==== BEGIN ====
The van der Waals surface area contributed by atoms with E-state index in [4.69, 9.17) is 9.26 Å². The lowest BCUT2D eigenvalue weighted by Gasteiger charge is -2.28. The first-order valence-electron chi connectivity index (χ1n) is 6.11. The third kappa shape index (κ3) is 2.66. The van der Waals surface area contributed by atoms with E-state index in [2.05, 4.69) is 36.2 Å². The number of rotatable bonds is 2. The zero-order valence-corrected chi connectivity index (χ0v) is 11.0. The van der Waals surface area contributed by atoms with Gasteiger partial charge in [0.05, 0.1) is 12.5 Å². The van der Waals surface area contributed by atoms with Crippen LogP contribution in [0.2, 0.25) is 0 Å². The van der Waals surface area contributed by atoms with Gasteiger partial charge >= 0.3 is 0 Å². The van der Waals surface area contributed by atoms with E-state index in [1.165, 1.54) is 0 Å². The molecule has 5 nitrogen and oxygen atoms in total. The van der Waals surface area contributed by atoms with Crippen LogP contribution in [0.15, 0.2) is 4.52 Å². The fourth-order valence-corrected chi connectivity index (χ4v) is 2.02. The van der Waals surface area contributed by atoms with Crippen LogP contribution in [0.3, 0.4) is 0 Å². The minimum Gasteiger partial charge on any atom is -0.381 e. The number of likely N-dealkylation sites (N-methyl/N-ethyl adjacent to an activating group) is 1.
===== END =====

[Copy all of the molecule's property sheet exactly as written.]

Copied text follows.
The van der Waals surface area contributed by atoms with E-state index in [4.69, 9.17) is 9.26 Å². The lowest BCUT2D eigenvalue weighted by Gasteiger charge is -2.28. The first-order valence-electron chi connectivity index (χ1n) is 6.11. The third kappa shape index (κ3) is 2.66. The van der Waals surface area contributed by atoms with E-state index in [2.05, 4.69) is 36.2 Å². The number of rotatable bonds is 2. The zero-order valence-corrected chi connectivity index (χ0v) is 11.0. The van der Waals surface area contributed by atoms with Gasteiger partial charge in [0.05, 0.1) is 12.5 Å². The van der Waals surface area contributed by atoms with Crippen LogP contribution in [0.2, 0.25) is 0 Å². The van der Waals surface area contributed by atoms with Gasteiger partial charge >= 0.3 is 0 Å². The van der Waals surface area contributed by atoms with E-state index in [1.165, 1.54) is 0 Å². The molecule has 5 nitrogen and oxygen atoms in total. The van der Waals surface area contributed by atoms with Crippen LogP contribution in [0.15, 0.2) is 4.52 Å². The fourth-order valence-corrected chi connectivity index (χ4v) is 2.02. The van der Waals surface area contributed by atoms with Crippen LogP contribution in [0.3, 0.4) is 0 Å². The minimum Gasteiger partial charge on any atom is -0.381 e. The number of likely N-dealkylation sites (N-methyl/N-ethyl adjacent to an activating group) is 1.